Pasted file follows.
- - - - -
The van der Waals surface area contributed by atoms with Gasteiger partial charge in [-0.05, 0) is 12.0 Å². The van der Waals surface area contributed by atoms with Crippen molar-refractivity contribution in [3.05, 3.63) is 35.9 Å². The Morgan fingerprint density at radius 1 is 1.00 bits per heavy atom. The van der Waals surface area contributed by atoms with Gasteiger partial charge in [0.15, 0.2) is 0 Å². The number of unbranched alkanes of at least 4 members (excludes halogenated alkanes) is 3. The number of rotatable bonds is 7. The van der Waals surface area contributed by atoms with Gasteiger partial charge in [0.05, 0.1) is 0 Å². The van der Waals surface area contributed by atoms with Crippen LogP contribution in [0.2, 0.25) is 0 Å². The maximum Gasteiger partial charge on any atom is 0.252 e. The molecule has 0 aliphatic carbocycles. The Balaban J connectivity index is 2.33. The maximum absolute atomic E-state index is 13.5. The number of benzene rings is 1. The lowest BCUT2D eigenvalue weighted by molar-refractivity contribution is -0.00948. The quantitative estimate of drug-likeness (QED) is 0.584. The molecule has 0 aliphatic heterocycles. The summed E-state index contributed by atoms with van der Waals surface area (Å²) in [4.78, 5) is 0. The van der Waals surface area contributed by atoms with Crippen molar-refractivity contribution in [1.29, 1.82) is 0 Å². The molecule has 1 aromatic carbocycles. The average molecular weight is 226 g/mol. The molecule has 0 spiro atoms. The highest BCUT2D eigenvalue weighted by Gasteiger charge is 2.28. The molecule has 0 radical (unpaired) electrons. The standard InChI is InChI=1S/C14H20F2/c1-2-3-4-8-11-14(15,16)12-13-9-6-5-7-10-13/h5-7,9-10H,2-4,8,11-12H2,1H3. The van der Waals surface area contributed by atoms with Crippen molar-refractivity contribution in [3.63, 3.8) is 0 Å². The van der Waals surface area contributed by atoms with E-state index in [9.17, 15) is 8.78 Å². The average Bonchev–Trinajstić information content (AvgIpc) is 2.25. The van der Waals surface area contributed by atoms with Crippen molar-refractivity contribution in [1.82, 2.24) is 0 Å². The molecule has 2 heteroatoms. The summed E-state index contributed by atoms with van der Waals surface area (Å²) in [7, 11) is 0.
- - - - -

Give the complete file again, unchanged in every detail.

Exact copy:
The van der Waals surface area contributed by atoms with Gasteiger partial charge in [-0.05, 0) is 12.0 Å². The van der Waals surface area contributed by atoms with Crippen molar-refractivity contribution in [3.05, 3.63) is 35.9 Å². The Morgan fingerprint density at radius 1 is 1.00 bits per heavy atom. The van der Waals surface area contributed by atoms with Gasteiger partial charge in [0.15, 0.2) is 0 Å². The number of unbranched alkanes of at least 4 members (excludes halogenated alkanes) is 3. The number of rotatable bonds is 7. The van der Waals surface area contributed by atoms with Gasteiger partial charge in [0.05, 0.1) is 0 Å². The van der Waals surface area contributed by atoms with Crippen LogP contribution in [0.2, 0.25) is 0 Å². The maximum Gasteiger partial charge on any atom is 0.252 e. The molecule has 0 aliphatic carbocycles. The Balaban J connectivity index is 2.33. The maximum absolute atomic E-state index is 13.5. The number of benzene rings is 1. The lowest BCUT2D eigenvalue weighted by molar-refractivity contribution is -0.00948. The quantitative estimate of drug-likeness (QED) is 0.584. The molecule has 0 aliphatic heterocycles. The summed E-state index contributed by atoms with van der Waals surface area (Å²) in [4.78, 5) is 0. The van der Waals surface area contributed by atoms with Crippen molar-refractivity contribution in [1.29, 1.82) is 0 Å². The molecule has 1 aromatic carbocycles. The average molecular weight is 226 g/mol. The molecule has 0 spiro atoms. The highest BCUT2D eigenvalue weighted by Gasteiger charge is 2.28. The molecule has 0 radical (unpaired) electrons. The standard InChI is InChI=1S/C14H20F2/c1-2-3-4-8-11-14(15,16)12-13-9-6-5-7-10-13/h5-7,9-10H,2-4,8,11-12H2,1H3. The van der Waals surface area contributed by atoms with Crippen molar-refractivity contribution in [3.63, 3.8) is 0 Å². The van der Waals surface area contributed by atoms with E-state index in [9.17, 15) is 8.78 Å². The average Bonchev–Trinajstić information content (AvgIpc) is 2.25. The van der Waals surface area contributed by atoms with Crippen molar-refractivity contribution in [1.82, 2.24) is 0 Å². The molecule has 2 heteroatoms. The summed E-state index contributed by atoms with van der Waals surface area (Å²) in [7, 11) is 0.